IRI’S are a series of samples of texts prearranged in stages of increasing difficulty. A teacher can listen to students read through the various texts to pinpoint their reading skill level and other concepts they need to work on.

Phonological Awareness: The ability of the reader to recognize the sound of spoken language. This awareness leads to phonics which is a method for teaching children to read by sounding out words. You teach children phonological awareness when you teach them the sounds made by the letters, and the sounds made by various combinations of letters and to recognize individual sounds in words.

  • Rhyming and syllabification (the separation of a word into syllables)
  • Blending sounds into words -such as pic-tur-bo-k
  • Identifying the beginning/starting sounds of words and the ending/closing sounds
  • Breaking/Segmenting words down into sounds
  • Recognizing other smaller words inside a big word, by removing starting/ending sounds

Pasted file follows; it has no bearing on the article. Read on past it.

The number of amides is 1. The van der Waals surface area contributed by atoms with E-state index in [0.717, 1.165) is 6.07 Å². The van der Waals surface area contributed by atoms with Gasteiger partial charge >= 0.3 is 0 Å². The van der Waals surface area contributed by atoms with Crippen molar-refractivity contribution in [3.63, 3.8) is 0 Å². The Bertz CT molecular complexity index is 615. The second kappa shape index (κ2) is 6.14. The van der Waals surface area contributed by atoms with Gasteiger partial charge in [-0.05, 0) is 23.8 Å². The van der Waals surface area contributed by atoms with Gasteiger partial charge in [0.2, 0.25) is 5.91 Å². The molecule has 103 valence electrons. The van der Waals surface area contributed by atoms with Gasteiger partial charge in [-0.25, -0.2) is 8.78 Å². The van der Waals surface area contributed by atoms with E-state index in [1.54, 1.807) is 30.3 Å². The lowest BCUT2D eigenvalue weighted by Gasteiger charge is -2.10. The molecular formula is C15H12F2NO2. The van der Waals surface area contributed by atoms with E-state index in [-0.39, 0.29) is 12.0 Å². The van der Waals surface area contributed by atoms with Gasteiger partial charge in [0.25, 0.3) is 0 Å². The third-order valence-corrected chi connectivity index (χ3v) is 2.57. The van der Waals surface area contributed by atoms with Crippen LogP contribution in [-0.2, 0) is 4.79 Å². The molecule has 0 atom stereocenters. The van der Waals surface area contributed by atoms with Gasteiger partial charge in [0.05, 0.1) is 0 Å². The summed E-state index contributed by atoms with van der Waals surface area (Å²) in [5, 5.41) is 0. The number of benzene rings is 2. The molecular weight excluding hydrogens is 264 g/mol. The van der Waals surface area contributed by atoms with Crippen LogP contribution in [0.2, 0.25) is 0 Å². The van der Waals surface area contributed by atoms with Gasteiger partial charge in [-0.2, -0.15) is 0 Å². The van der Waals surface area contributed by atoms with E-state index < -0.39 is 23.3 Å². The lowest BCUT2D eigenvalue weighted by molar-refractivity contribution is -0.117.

The role of Phonological Awareness in reading development:

  • Auditory games and drills where children recognize and manipulate sounds of words, separate or segment sounds of words, take out sounds, blend sounds, add in new sounds, or take apart sounds to recombine them in new formations are good ways to foster phonological awareness.
  • Snap game. The teacher says two words while students snap their fingers if the words share a sound.
  • Word strip activities and experiences help children concretely experience how words are made up of syllables and that words can be broken down in seperate sounds.
  • This website has a TON of activities for improving phonological awareness. You can always adjust the lessons to fit the grade level you are teaching.